As a Brick

For Fandango’s Story Starter #8, where we build something around the following phrase:

I don’t think you sufficiently appreciate…
Continue reading “As a Brick”


The strangest thing happened yesterday afternoon. We’d just got home from that delicious waffle, and we got a knock.

“Do you want a pair of chickens?”

Some neighbours had heard that we kept chickens and wanted to offload some of theirs. Now, we have three chickens in a ten-bird coop, so we said “no problem”.

It turns out they are pure-bred, full-size chickens, the neighbours keep mostly bantams, and these birds were bullying the bantams. That’s not a problem for us, because our chickens are all full-size birds.

Until we met these two. Even though our chickens are regular chickens, these two are about twice their size!

First impressions: our three are incredibly tame, but these two keep themselves to themselves. Today is their first full day here and the two sets of birds will generally be found at opposite ends of the garden. But that’s not a problem, until there is contention over something like food. Then, the bullying behaviour starts and these new girls will peck our girls out of the way. But, early days. I said the same about our three when they first arrived, too.

So, now we have five!


inspired by Fandango’s One Word Challenge (FOWC) of 31 August 2021, generate.

As the Second World War hit the pits,
Many plans to the Führer outwit,
But the plot most macabre,
To use poisoned rhubarb,
And to give poor old Adolf the shits.

This is something you probably all know, but because I don’t like rhubarb, I had to look it up. Rhubarb leaves contain oxalic acid, which is poisonous to us. One of the symptoms, apparently, is diarrhea.

It must be present in quite small quantities, though, because one of the sites I looked at estimates you’d have to eat about 7 lbs in a single sitting to receive a lethal dose.

Prompt image for the Fandango One Word Challenge prompt

Ill-gotten Gains

For Fandango’s Flash Fiction Challenge #133, where we write about the image below, from sasint at Pixabay.

A picture containing grass, outdoor, nature, smoke

Description automatically generated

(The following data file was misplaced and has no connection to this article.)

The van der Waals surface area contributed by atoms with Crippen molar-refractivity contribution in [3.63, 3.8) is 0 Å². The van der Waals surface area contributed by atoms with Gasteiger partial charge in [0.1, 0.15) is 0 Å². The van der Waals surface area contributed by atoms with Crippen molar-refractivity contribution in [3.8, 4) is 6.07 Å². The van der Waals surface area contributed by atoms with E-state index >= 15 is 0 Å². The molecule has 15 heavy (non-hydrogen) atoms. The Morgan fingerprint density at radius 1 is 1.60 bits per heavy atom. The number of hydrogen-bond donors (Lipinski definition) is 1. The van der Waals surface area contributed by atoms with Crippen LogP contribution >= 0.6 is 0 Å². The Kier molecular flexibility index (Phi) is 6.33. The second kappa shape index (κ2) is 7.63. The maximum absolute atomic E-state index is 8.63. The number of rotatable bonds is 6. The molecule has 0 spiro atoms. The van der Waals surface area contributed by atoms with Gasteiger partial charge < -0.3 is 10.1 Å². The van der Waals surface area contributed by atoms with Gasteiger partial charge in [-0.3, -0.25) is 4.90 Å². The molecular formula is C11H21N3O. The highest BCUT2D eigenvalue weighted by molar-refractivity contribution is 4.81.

Nothing was moving in the heat. Even the mosquitos had sensed the slim pickings and were taking a break. Ajay and Johar were lounging idly in the shadiest corner of the town square.

“I’m bored”, complained Ajay, symbolically allowing his arm to flop down heavily to the ground.

Johar momentarily raised his head. “I know. There’s nothing to do, I hate this place. But make the most of it. In two weeks, we will be back in school, and I was warned. This year will be  tough.”

Continue reading “Ill-gotten Gains”


I posted earlier about how today looked to be a washout. Almost, not quite:


This was our weather at 9 AM this morning. It’s mostly dry but there are spots of rain. And look at that sky – I doubt there will be any shadows today.

In the UK it is our Late Summer Bank Holiday today – last one before Christmas! We thought about going out somewhere but it just looks so grim…

Wash Day

inspired by Fandango’s One Word Challenge (FOWC) of 30 August 2021, generate.

When I shrank my wife’s best evening gown,
She got so mad, she wouldn’t calm down,
As she vented, frustrated,
All that steam generated,
Was enough to have powered a small town.

Prompt image for the Fandango One Word Challenge prompt

Who Won the Week (29 August 2021)

In response to Fandango’s Who Won the Week posts, I have been looking at my own newsfeeds.

Just a pleasant feel-good story today. Our news is still dominated by Afghanistan but I wanted to look for something cheery instead. The UK’s oldest surviving heart transplant patient, Ted Warner, was 90 back in June,but because of COVID, is not having his party until today. I’m just trying to imagine all those candles!

He got the new heart back in 1990, at the Papworth Hospital in Cambridge. The Papworth pioneered the operation from the first transplant in 1979.

image from BBC

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